“What Has Being a Subject Done For You Lately?”

On Monday, March 28 at 3:30 p.m.
in Assiniboia Hall 3-30

Dianna Taylor
(John Carroll University)

Feminists have drawn upon Michel Foucault’s work in order to analyze and critique a variety of
manifestations of women’s oppression, as well as to posit alternative modes of thought and
existence that counter such oppression. Despite this broad appeal, one of the most persistent
sources of feminist wariness toward Foucault’s work stems from his critique of modern western
subjectivity. Many feminists continue to find some level of validity in Nancy Hartsock’s view,
expressed in the late 1980s, that in critiquing subjectivity Foucault effectively deprives women of
achieving a status they have never had the privilege of experiencing, and that in doing so his work
reinscribes women’s subordinate status within society.
This paper endeavors to show that the assertion of women as subjects is in fact a form of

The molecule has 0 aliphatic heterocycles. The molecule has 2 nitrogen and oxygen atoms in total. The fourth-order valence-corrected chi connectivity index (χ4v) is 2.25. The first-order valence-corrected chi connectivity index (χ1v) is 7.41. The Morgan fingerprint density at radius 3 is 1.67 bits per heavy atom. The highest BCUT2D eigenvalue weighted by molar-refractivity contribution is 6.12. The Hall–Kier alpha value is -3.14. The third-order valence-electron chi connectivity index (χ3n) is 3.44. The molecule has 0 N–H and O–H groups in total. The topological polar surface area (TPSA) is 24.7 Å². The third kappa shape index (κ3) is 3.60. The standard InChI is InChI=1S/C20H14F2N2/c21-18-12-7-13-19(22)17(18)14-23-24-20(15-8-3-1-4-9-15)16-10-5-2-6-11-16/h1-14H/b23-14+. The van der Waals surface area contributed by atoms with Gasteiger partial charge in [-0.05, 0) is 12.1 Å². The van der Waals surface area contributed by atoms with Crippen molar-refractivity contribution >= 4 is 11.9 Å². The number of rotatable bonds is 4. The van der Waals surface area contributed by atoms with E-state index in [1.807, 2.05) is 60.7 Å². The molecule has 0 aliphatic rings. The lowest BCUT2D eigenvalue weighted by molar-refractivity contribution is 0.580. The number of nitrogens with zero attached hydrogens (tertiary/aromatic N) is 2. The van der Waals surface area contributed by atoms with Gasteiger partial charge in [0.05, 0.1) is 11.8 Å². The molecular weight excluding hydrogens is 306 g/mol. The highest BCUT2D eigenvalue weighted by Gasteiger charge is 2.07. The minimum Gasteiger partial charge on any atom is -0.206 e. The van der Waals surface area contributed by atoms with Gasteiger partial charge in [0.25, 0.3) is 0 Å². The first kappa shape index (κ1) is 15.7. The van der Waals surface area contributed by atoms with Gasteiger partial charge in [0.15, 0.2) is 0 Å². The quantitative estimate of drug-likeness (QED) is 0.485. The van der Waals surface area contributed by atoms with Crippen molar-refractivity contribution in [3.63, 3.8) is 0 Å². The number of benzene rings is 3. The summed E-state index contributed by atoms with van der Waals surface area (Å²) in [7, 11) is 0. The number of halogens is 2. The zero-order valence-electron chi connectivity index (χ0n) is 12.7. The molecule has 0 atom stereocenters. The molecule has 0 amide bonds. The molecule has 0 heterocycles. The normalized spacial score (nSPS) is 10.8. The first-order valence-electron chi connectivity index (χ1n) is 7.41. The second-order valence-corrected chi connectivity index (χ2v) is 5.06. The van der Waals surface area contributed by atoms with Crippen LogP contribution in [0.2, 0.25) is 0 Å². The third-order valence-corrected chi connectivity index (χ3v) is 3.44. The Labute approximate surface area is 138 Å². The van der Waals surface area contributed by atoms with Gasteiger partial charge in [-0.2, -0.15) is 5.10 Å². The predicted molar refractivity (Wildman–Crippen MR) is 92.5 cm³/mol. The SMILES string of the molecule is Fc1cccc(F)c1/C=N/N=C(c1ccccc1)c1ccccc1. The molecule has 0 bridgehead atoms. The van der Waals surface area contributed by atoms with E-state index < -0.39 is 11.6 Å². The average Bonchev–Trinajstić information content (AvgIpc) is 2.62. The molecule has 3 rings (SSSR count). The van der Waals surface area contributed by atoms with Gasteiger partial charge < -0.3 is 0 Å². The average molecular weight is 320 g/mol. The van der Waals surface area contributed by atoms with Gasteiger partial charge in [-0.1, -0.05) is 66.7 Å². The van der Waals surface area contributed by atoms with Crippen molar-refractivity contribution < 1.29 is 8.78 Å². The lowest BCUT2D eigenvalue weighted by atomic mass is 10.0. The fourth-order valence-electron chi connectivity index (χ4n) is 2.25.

liberation which, if taken as the sum total of freedom, itself reasserts aspects of subjectivity that
function in the service of women’s oppression. In order to illustrate this point, I consider Foucault’s
critique of subjectivity as it pertains to his treatment of the case of Charles Jouy, a nineteenthcentury
“agricultural worker” who was accused of sexually violating a young girl by the name of
Sophie Adams. While Jouy figures centrally in both Foucault’s and feminists’ treatment of the
case, I focus on Sophie Adams in order to address the question raised in this paper’s title,
specifically as it pertains to women. I conclude the paper by exploring how it might be possible to
understand and constitute ourselves other than as subjects.
Short biography:
Dianna Taylor (PhD SUNY Binghamton) is Associate Professor of Philosophy at John Carroll University. Her research focuses on twentieth century continental philosophy, especially the work of Michel Foucault and Hannah Arendt, and feminist theory. In addition to articles on these figures, she is the co-editor of Feminism and the Final Foucault (2004, University of Illinois Press) and Feminist Politics: Identity, Difference, Agency (2007, Rowman and Littlefield). Prof. Taylor is currently editing Michel Foucault: Key Concepts (2010, Acumen Publishers) and working on a book project that analyzes the work of Foucault and modernity.

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